The workers of Wardley Colliery were concentrated in the makeshift streets within walking distance of the colliery. These were the imaginatively named First Street, Second Street, Third Street and Reservoir Terrace which to the immediate West, Quality Terrace (not Quality Street as some sources report!) to the East and Wagonway Street over the railway bridge to the South.
The houses were poorly constructed and jammed into confined areas. For example Wagonway Street, pictured above, managed to pack over 200 dwellings into a space now occupied by less than 30.
In 1938, when Follingsby Colliery was threatened with permanent closure, legendary MP Ellen Wilkinson raised the issue of housing in parliament noting that “for two generations the people there have been agitating and working for better housing”.
She talks also about the recent completion of a scheme for better housing, which likely refers to the initial wave of brick semi-detached houses built in Leam Gardens and the streets orbiting it.
These houses still exist today and would form the blueprint for large scale developments across the whole the Felling Urban District throughout the 1950s and 1960s. In the early 1950s, Felling Urban District Council–which Wardley then belonged to–recognised the need to provide decent housing for those living and working in the pits.
Renowned North East planner William A. Geenty was chosen to lead the development and clearly laid out his plans for Wardley:
“[Wardley] is one of the units which will increase in size considerably. As it is bounded by railway lines to the west, north and east, and by a major traffic road to the south, it seems reasonable to create a local shopping centre with other social facilities alongside”.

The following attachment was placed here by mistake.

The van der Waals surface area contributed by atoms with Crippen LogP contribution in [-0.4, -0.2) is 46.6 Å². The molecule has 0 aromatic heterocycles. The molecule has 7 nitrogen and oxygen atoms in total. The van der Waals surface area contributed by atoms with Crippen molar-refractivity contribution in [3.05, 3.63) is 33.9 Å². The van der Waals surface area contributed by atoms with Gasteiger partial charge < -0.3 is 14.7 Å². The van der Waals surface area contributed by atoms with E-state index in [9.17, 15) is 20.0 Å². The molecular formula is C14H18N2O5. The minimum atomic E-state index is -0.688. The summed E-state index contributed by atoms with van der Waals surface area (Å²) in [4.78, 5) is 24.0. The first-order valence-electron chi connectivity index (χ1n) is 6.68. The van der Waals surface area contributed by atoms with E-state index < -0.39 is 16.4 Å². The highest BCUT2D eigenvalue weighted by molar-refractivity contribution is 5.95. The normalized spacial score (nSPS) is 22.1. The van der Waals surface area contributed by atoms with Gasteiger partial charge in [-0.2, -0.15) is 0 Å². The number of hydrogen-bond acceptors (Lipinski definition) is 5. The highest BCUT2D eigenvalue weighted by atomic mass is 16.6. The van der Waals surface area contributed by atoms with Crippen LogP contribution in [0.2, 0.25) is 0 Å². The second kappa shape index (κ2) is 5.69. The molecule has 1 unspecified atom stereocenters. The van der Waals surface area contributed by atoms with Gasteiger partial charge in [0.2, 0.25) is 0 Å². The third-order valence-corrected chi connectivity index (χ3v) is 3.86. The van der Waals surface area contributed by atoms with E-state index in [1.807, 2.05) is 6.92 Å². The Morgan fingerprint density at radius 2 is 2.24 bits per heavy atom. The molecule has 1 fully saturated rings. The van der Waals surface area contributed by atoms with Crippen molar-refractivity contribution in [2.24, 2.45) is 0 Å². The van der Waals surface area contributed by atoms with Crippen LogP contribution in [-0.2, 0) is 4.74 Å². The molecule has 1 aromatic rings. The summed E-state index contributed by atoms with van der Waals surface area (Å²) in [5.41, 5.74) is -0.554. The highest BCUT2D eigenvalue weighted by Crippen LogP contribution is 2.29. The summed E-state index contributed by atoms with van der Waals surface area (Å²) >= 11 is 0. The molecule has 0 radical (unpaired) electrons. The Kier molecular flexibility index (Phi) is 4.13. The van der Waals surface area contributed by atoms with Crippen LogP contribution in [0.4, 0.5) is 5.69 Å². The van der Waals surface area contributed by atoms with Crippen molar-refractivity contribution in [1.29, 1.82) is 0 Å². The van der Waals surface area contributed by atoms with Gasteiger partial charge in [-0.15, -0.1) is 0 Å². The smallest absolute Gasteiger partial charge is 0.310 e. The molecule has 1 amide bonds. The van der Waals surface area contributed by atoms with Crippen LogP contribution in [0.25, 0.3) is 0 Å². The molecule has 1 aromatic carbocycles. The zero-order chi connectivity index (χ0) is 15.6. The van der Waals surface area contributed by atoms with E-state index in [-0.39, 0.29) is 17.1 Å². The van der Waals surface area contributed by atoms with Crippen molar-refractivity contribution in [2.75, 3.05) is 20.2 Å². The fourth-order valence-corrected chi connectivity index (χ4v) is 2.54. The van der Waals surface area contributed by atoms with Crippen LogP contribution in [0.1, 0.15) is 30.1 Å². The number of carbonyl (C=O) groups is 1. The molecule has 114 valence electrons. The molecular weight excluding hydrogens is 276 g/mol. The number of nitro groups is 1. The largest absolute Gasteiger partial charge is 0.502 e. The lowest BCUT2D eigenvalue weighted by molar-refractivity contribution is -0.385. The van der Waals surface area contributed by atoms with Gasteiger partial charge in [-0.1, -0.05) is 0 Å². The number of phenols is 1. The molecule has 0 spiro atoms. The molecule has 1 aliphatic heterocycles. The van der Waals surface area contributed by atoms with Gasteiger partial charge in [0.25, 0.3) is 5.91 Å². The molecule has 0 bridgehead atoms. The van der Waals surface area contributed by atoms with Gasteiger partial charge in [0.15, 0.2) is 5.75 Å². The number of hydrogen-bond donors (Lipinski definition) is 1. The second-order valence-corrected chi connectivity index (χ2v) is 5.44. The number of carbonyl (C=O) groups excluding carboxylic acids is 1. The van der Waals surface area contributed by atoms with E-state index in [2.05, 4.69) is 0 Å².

Follingsby ultimately survived the temporary closure of 1938. John Bowes & Partners who had run the original Wardley Colliery since 1855 and Follingsby since 1911 decided it was too uneconomic to continue. Despite shutting down the operation and dismantling machinery on site, Follingsby was taken over by the Washington Coal Company.
Re-opening Wardley Colliery
Against the backdrop of Geenty’s new housing schemes, the original Wardley Colliery re-opened in 1959. The old site, which had laid derelict for almost half a century, was demolished and new buildings erected including a bath house. The refreshed Wardley Colliery merged with Follingsby Colliery, whose old workforce operated from the new site.
The new site, which was home to Wardley Shafts #2 and #3 (the former Follingsby Colliery was home to Wardley Shaft #1), was linked to Usworth Colliery in Washington by an underground railroad.
As the coal industry had been nationalised some years before the new opening, the new site was operated under the auspices of the National Coal Board.
Unfortunately, the refreshed Wardley Colliery did not see much fortune and closed in August 1974 following many other closures around the country.
The site has been left derelict since 1974.